- Anarchy: Membership spaces are official legal structures with explicit expectations and guidelines for operation and more stable bases of operation.
- Angel: While Membership spaces can generally collect donations from outside the group, core expenses are paid for by members and function entirely independently.
- The Owner: Members are not accountable to the concerns of an owner, the nature of their business, living situation or other concerns. As a group, members are free to use the space as they see fit, negotiate changes as a group of peers and have discussions where everyone is on equal footing. There is no “veto power” in a Membership group.
- The Board: Members generally stay informed to all operations of the group and generally participate in any discussions that make a substantial change in the group. Instead of changing decisions made by a board, or waiting for a board election to intervene, decisions are made as a group from the beginning.
The notable disadvantages over alternative forms require more work from the members and more time spent on administrative matters and potentially distracting disagreements:
- Anarchy: Membership spaces must periodically file paperwork, support the space through dues, stay on top of other legal requirements and fulfill their stated obligations as members. This leaves less time for projects, hanging out, etc.
- Angel: Members are generally constrained by the resources they can obtain themselves. Instead of having the space and cool projects paid for, members must assess dues and raise money to pay for rent and expenses.
- The Owner: Instead of having an owner to rely on for collecting and paying the rent, easily making special arrangements, mitigating disagreements among participants and having one “final say” on matters, members must come to agreement on certain issues or figure out ways to work around issues.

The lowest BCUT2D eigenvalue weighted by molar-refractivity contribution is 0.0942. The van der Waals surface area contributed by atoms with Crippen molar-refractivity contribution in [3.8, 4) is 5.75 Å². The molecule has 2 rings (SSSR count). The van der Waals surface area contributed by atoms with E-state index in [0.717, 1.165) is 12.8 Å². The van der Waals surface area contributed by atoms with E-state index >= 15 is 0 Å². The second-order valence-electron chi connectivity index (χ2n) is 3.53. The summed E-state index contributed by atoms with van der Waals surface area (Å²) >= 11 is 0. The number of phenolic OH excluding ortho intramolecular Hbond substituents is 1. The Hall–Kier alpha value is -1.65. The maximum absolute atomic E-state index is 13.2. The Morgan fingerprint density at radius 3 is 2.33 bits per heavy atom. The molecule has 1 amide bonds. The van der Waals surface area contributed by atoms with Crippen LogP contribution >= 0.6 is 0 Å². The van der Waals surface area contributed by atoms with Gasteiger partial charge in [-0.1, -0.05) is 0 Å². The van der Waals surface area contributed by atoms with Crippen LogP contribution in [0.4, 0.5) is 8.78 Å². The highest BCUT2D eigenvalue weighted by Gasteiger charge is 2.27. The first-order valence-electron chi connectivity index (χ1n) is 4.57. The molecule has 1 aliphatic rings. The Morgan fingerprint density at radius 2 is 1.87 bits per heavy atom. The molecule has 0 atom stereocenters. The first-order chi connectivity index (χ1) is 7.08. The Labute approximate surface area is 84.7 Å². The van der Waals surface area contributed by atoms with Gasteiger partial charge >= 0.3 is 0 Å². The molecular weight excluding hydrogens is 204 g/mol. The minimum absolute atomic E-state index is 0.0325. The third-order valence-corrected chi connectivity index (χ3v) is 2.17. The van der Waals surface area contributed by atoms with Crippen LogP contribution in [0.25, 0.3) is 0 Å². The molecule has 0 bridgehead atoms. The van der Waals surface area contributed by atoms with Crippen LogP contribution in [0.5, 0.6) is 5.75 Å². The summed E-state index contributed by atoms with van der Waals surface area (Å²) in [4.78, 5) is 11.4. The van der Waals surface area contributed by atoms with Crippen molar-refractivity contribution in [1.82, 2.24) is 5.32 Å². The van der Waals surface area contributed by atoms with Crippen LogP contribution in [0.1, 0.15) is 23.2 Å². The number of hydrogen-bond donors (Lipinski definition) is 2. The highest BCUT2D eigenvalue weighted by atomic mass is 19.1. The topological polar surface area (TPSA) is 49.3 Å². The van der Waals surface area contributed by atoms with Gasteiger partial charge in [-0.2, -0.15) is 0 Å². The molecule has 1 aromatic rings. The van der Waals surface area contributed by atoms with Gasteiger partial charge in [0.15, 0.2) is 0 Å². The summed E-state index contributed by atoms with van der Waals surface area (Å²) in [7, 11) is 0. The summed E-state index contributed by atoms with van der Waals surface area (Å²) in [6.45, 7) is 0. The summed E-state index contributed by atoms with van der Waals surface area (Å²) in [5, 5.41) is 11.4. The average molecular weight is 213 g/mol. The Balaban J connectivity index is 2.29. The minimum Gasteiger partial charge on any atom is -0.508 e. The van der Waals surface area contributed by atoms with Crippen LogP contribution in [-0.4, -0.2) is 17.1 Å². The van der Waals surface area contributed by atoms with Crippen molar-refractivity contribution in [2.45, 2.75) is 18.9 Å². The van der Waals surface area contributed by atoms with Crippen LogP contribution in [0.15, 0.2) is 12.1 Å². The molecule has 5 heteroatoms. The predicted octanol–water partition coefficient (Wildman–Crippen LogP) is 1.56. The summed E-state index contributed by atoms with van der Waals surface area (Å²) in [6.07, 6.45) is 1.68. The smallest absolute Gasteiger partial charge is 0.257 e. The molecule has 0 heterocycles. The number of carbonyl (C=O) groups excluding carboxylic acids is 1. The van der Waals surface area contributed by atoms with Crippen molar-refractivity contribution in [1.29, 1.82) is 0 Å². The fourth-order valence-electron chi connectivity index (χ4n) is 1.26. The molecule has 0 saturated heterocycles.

- The Board: Instead of electing someone you like to make decisions for you, members must spend time on an ongoing basis meeting to discuss issues and working to solve problems collectively.
Talk of a fully democratic membership organization may be a bit misleading. In any group, leaders will generally emerge. Those founders who start spaces naturally fill a leadership role by guiding their space from nothing to existence. Sometimes, in the best interests of getting the space going, founders will gloss over underlying issues within the group that form from differences of opinion. Failure to resolve these in time usually results in group fragmentation that can lead to a group’s demise.
If the founders or other leaders who emerge exercise too much power, or hold onto it for too long, they can alienate others in the group or possibly even default in practice to another form of organization.
Another problem with fully democratic organizations is that members can always vote with their feet! Failing to attract new members or high membership turnover is also a big problem with membership spaces. Unlike Owner or Board spaces, every member is inherently responsible for creating the conditions that attract and retain members who help support the space.
While I strongly believe this form of organization is the best and most closely aligned with what hackers look for in a space, it’s not without its problems. Hackers are generally bad at paperwork and group dynamics, so sometimes an alternative form of organization is the best course of action to pursue. Sometimes ceding a little bit of control for the sake of having a space or keeping it open is the best thing to do.